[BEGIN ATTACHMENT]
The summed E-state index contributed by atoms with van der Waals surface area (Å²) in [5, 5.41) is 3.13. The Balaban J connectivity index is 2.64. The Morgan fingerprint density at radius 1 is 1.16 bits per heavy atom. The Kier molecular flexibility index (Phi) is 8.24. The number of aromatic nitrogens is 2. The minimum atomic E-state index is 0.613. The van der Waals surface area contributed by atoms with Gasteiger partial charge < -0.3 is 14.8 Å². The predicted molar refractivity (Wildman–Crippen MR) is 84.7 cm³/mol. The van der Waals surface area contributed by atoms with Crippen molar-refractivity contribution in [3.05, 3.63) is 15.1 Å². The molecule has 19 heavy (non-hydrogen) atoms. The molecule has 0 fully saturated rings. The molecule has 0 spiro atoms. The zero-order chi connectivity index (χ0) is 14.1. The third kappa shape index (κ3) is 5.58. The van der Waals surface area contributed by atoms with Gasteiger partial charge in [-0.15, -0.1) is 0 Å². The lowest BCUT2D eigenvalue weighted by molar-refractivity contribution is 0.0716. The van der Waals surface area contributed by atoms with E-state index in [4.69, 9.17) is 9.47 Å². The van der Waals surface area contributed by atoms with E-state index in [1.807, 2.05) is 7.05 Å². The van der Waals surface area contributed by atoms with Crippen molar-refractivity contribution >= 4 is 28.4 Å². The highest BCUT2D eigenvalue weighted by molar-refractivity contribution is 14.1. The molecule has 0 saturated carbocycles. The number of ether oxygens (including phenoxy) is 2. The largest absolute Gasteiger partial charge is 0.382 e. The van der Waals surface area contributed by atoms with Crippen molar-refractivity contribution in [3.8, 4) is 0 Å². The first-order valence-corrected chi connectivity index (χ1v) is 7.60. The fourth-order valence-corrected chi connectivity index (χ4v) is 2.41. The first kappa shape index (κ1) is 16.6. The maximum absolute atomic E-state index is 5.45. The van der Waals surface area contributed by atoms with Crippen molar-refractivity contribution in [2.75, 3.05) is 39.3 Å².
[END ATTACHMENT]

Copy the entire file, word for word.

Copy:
The summed E-state index contributed by atoms with van der Waals surface area (Å²) in [5, 5.41) is 3.13. The Balaban J connectivity index is 2.64. The Morgan fingerprint density at radius 1 is 1.16 bits per heavy atom. The Kier molecular flexibility index (Phi) is 8.24. The number of aromatic nitrogens is 2. The minimum atomic E-state index is 0.613. The van der Waals surface area contributed by atoms with Gasteiger partial charge < -0.3 is 14.8 Å². The predicted molar refractivity (Wildman–Crippen MR) is 84.7 cm³/mol. The van der Waals surface area contributed by atoms with Crippen molar-refractivity contribution in [3.05, 3.63) is 15.1 Å². The molecule has 19 heavy (non-hydrogen) atoms. The molecule has 0 fully saturated rings. The molecule has 0 spiro atoms. The zero-order chi connectivity index (χ0) is 14.1. The third kappa shape index (κ3) is 5.58. The van der Waals surface area contributed by atoms with Gasteiger partial charge in [-0.15, -0.1) is 0 Å². The lowest BCUT2D eigenvalue weighted by molar-refractivity contribution is 0.0716. The van der Waals surface area contributed by atoms with E-state index in [4.69, 9.17) is 9.47 Å². The van der Waals surface area contributed by atoms with E-state index in [1.807, 2.05) is 7.05 Å². The van der Waals surface area contributed by atoms with Crippen molar-refractivity contribution >= 4 is 28.4 Å². The highest BCUT2D eigenvalue weighted by molar-refractivity contribution is 14.1. The molecule has 0 saturated carbocycles. The number of ether oxygens (including phenoxy) is 2. The largest absolute Gasteiger partial charge is 0.382 e. The van der Waals surface area contributed by atoms with Crippen molar-refractivity contribution in [3.8, 4) is 0 Å². The first-order valence-corrected chi connectivity index (χ1v) is 7.60. The fourth-order valence-corrected chi connectivity index (χ4v) is 2.41. The first kappa shape index (κ1) is 16.6. The maximum absolute atomic E-state index is 5.45. The van der Waals surface area contributed by atoms with Crippen molar-refractivity contribution in [2.75, 3.05) is 39.3 Å².